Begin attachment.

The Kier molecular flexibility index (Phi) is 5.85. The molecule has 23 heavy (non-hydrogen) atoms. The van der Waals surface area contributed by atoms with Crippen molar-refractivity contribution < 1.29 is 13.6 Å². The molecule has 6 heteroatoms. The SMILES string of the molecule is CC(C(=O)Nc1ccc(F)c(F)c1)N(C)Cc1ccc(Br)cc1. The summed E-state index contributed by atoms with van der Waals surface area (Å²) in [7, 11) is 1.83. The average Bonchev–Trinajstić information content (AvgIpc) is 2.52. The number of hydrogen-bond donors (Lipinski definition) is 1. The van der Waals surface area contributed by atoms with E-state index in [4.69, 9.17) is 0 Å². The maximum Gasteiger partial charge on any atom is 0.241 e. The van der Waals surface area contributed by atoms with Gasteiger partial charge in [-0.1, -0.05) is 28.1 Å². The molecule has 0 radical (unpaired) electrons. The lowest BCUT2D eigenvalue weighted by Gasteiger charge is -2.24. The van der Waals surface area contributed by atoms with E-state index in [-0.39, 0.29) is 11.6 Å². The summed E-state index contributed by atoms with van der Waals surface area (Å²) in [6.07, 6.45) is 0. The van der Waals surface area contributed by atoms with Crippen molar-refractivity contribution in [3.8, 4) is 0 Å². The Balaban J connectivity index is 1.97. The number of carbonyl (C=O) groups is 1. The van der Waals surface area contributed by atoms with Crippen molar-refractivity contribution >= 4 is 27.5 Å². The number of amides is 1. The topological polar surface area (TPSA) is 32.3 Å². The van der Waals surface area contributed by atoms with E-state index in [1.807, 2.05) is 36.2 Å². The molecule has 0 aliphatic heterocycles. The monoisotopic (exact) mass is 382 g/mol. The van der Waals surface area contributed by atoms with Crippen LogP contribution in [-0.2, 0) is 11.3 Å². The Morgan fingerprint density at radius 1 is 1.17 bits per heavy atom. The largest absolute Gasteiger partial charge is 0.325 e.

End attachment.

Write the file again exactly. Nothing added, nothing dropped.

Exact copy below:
The Kier molecular flexibility index (Phi) is 5.85. The molecule has 23 heavy (non-hydrogen) atoms. The van der Waals surface area contributed by atoms with Crippen molar-refractivity contribution < 1.29 is 13.6 Å². The molecule has 6 heteroatoms. The SMILES string of the molecule is CC(C(=O)Nc1ccc(F)c(F)c1)N(C)Cc1ccc(Br)cc1. The summed E-state index contributed by atoms with van der Waals surface area (Å²) in [7, 11) is 1.83. The average Bonchev–Trinajstić information content (AvgIpc) is 2.52. The number of hydrogen-bond donors (Lipinski definition) is 1. The van der Waals surface area contributed by atoms with E-state index in [4.69, 9.17) is 0 Å². The maximum Gasteiger partial charge on any atom is 0.241 e. The van der Waals surface area contributed by atoms with Gasteiger partial charge in [-0.1, -0.05) is 28.1 Å². The molecule has 0 radical (unpaired) electrons. The lowest BCUT2D eigenvalue weighted by Gasteiger charge is -2.24. The van der Waals surface area contributed by atoms with E-state index in [-0.39, 0.29) is 11.6 Å². The summed E-state index contributed by atoms with van der Waals surface area (Å²) in [6.07, 6.45) is 0. The van der Waals surface area contributed by atoms with Crippen molar-refractivity contribution in [3.8, 4) is 0 Å². The Balaban J connectivity index is 1.97. The number of carbonyl (C=O) groups is 1. The van der Waals surface area contributed by atoms with Crippen molar-refractivity contribution >= 4 is 27.5 Å². The number of amides is 1. The topological polar surface area (TPSA) is 32.3 Å². The van der Waals surface area contributed by atoms with E-state index in [1.807, 2.05) is 36.2 Å². The molecule has 0 aliphatic heterocycles. The monoisotopic (exact) mass is 382 g/mol. The van der Waals surface area contributed by atoms with Crippen LogP contribution in [-0.2, 0) is 11.3 Å². The Morgan fingerprint density at radius 1 is 1.17 bits per heavy atom. The largest absolute Gasteiger partial charge is 0.325 e.